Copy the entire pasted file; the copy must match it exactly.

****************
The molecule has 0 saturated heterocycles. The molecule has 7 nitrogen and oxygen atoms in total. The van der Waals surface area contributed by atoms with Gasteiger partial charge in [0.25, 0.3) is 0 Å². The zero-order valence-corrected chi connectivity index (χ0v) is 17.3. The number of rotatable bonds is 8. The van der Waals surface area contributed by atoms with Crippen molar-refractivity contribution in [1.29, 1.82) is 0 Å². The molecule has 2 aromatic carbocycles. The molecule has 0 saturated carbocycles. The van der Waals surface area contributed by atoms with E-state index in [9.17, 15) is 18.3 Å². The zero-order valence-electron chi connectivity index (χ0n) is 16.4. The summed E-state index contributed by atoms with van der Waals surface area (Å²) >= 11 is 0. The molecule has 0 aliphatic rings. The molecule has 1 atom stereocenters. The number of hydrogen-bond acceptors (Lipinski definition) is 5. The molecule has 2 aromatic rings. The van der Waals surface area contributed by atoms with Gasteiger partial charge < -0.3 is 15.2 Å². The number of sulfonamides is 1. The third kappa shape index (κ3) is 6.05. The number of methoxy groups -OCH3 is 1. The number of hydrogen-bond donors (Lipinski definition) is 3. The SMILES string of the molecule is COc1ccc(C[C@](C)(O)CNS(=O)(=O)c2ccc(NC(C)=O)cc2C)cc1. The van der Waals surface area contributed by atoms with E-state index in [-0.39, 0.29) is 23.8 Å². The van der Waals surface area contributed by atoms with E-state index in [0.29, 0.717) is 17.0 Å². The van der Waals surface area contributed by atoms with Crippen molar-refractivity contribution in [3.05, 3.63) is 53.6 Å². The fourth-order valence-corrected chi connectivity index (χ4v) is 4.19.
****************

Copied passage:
The molecule has 0 saturated heterocycles. The molecule has 7 nitrogen and oxygen atoms in total. The van der Waals surface area contributed by atoms with Gasteiger partial charge in [0.25, 0.3) is 0 Å². The zero-order valence-corrected chi connectivity index (χ0v) is 17.3. The number of rotatable bonds is 8. The van der Waals surface area contributed by atoms with Crippen molar-refractivity contribution in [1.29, 1.82) is 0 Å². The molecule has 2 aromatic carbocycles. The molecule has 0 saturated carbocycles. The van der Waals surface area contributed by atoms with E-state index in [9.17, 15) is 18.3 Å². The zero-order valence-electron chi connectivity index (χ0n) is 16.4. The summed E-state index contributed by atoms with van der Waals surface area (Å²) >= 11 is 0. The molecule has 0 aliphatic rings. The molecule has 1 atom stereocenters. The number of hydrogen-bond acceptors (Lipinski definition) is 5. The molecule has 2 aromatic rings. The van der Waals surface area contributed by atoms with Gasteiger partial charge < -0.3 is 15.2 Å². The number of sulfonamides is 1. The third kappa shape index (κ3) is 6.05. The number of methoxy groups -OCH3 is 1. The number of hydrogen-bond donors (Lipinski definition) is 3. The SMILES string of the molecule is COc1ccc(C[C@](C)(O)CNS(=O)(=O)c2ccc(NC(C)=O)cc2C)cc1. The van der Waals surface area contributed by atoms with E-state index in [-0.39, 0.29) is 23.8 Å². The van der Waals surface area contributed by atoms with E-state index in [0.29, 0.717) is 17.0 Å². The van der Waals surface area contributed by atoms with Crippen molar-refractivity contribution in [3.05, 3.63) is 53.6 Å². The fourth-order valence-corrected chi connectivity index (χ4v) is 4.19.